The concept for Viva Brazil is a simple one. Meat. Lots of meat. Fourteen skewers of roasted protein carved tableside for your pleasure. There is chicken, pork, lamb and beef, all dictated by a singular table card that indicates the speed and quantity of the meat: Green to go, red to stop. It’s so masculine an experience it should come with a hairy chest and a spritz of Brut. Initially I was surprised to see any females there, yet there were plenty, all tucking in and dispelling my marginally sexist stereotypes as total tosh. Inside, it was easy to see why: Once a bank, it’s now one of Birmingham’s prettier spaces for dinner, the high walls washed for bright yellows, greens, and blues. Low lighting dangles down towards the tables, whilst natural light pours through the large arched windows onto the patterned tiles. Two days in from opening and they were heaving, turning tables and politely reminding us that the area is ours for two hours. It’s going to be a success – there is no doubt about that – which makes my opinion even more irrelevant than usual, and why I’m happy to let loose on the disdain.
Lets start with the salad bar, where traditional Brazilian dishes are metaphorically dragged over the same coals that the meat is roasted above. From here we try an insipid pork and black bean stew and another stew that has been labelled as beef but is very clearly chicken. When we go back for a second time, it is beef, though the working muscles have not been given enough cooking time and are tough to point of inedible. Better are spiced beetroot, and a salsa with the astringent whack of vinegar at the back, both of which were capable accompaniments to the meat being delivered tableside by polite and well mannered staff. We like cassava flour flavoured with bacon and apricots, and just cooked potato’s spiked with garlic. Other stuff did not fair so well; the low point being a cheese, olive and sundried tomato mixture which highlighted a shortfall in the produce quality.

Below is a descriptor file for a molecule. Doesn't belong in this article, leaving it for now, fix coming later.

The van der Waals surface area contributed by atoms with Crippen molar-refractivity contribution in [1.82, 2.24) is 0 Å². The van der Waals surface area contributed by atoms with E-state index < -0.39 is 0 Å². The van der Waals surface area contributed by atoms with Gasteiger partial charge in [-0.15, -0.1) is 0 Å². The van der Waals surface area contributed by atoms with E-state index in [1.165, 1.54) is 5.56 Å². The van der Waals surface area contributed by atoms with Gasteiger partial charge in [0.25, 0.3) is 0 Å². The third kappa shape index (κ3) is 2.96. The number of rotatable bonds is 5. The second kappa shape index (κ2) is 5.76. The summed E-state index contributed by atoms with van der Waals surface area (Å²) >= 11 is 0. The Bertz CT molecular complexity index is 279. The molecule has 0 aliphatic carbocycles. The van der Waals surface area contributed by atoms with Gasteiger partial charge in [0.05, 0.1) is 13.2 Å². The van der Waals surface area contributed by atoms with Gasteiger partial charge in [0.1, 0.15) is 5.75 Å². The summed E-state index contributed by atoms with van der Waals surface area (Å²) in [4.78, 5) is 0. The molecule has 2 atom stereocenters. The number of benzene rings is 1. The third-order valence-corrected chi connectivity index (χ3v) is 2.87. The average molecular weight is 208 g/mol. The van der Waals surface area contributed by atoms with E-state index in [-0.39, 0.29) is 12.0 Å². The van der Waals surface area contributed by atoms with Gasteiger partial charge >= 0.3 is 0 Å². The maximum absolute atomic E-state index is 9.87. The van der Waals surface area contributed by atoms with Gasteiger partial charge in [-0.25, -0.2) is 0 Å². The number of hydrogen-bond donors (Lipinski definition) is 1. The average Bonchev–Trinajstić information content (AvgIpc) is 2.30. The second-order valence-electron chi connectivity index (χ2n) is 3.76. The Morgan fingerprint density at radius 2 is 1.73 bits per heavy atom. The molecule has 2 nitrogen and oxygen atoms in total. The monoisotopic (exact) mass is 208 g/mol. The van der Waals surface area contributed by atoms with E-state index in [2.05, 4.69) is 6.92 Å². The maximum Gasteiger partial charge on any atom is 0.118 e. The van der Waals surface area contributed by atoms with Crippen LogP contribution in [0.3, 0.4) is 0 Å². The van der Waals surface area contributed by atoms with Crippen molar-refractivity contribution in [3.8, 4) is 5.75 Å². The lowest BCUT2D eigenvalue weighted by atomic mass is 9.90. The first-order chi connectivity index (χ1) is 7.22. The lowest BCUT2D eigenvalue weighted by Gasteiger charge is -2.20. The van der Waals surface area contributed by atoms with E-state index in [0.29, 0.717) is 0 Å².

We try all of the meats and are not surprised with the same level of inconsistency. A leg of lamb is super stuff, the savoury exterior a lovely contrast to the sweet meat. So too is the picanha – the thinly sliced rump of beef beloved of Brazilians and Portuguese alike. Here the slithers of meat are a pert pink with a deep bovine flavour. We like the sausages, less so the answer of “sausage meat” when I asked what they are made from. We assume pork and move on. The rest is a collection of the average and the bad. The average being overcooked chicken morsels wrapped in bacon, spongy bits of overly smoked gammon, and pork belly coated in parmesan that starts well and quickly loses interest. From the bad pile is chewy flank, a garlic rump cap that tasted of nothing but salt, and overcooked chicken hearts which did nothing for me other than make me reminisce over restaurants who know how to properly handle offal.
There was dessert options at a fiver each, though we settle for the inclusive cinnamon roasted pineapple, which is an unexpected highlight of softly caramelised goodness. The price for the unlimited meats (and pineapple) varies on the time and day you choose to be disappointed on and can rise as high as £25 – a scandalous amount for what was a wildly inconsistent meal. Perhaps it will get better as it settles in to its new home. Lets hope so. For me, the meal is easily summed up by the red side of the table card. Viva Brazil, No Thanks.